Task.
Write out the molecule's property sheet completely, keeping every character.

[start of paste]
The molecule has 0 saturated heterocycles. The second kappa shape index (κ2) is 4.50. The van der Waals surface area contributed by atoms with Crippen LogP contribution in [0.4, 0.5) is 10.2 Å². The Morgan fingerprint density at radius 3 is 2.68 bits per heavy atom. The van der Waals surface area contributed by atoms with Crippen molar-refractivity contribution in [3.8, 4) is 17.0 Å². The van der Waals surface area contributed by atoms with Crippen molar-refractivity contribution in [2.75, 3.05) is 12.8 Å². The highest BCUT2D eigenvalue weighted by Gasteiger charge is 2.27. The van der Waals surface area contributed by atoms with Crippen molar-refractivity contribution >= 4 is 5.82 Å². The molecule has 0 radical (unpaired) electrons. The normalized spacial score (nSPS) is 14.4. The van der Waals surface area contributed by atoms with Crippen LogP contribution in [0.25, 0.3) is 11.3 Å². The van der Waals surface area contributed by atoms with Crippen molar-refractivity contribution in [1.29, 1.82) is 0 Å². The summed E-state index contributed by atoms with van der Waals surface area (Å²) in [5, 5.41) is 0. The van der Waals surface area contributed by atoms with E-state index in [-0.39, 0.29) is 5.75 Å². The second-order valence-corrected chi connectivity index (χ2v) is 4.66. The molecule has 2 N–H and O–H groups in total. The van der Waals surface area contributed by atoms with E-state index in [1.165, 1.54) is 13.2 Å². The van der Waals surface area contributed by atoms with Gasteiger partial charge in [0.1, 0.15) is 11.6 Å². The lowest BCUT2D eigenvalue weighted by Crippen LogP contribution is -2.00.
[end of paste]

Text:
The molecule has 0 saturated heterocycles. The second kappa shape index (κ2) is 4.50. The van der Waals surface area contributed by atoms with Crippen LogP contribution in [0.4, 0.5) is 10.2 Å². The Morgan fingerprint density at radius 3 is 2.68 bits per heavy atom. The van der Waals surface area contributed by atoms with Crippen molar-refractivity contribution in [3.8, 4) is 17.0 Å². The van der Waals surface area contributed by atoms with Crippen molar-refractivity contribution in [2.75, 3.05) is 12.8 Å². The highest BCUT2D eigenvalue weighted by Gasteiger charge is 2.27. The van der Waals surface area contributed by atoms with Crippen molar-refractivity contribution >= 4 is 5.82 Å². The molecule has 0 radical (unpaired) electrons. The normalized spacial score (nSPS) is 14.4. The van der Waals surface area contributed by atoms with Crippen LogP contribution in [0.25, 0.3) is 11.3 Å². The van der Waals surface area contributed by atoms with Crippen molar-refractivity contribution in [1.29, 1.82) is 0 Å². The summed E-state index contributed by atoms with van der Waals surface area (Å²) in [5, 5.41) is 0. The van der Waals surface area contributed by atoms with E-state index in [-0.39, 0.29) is 5.75 Å². The second-order valence-corrected chi connectivity index (χ2v) is 4.66. The molecule has 2 N–H and O–H groups in total. The van der Waals surface area contributed by atoms with E-state index in [1.165, 1.54) is 13.2 Å². The van der Waals surface area contributed by atoms with Gasteiger partial charge in [0.1, 0.15) is 11.6 Å². The lowest BCUT2D eigenvalue weighted by Crippen LogP contribution is -2.00.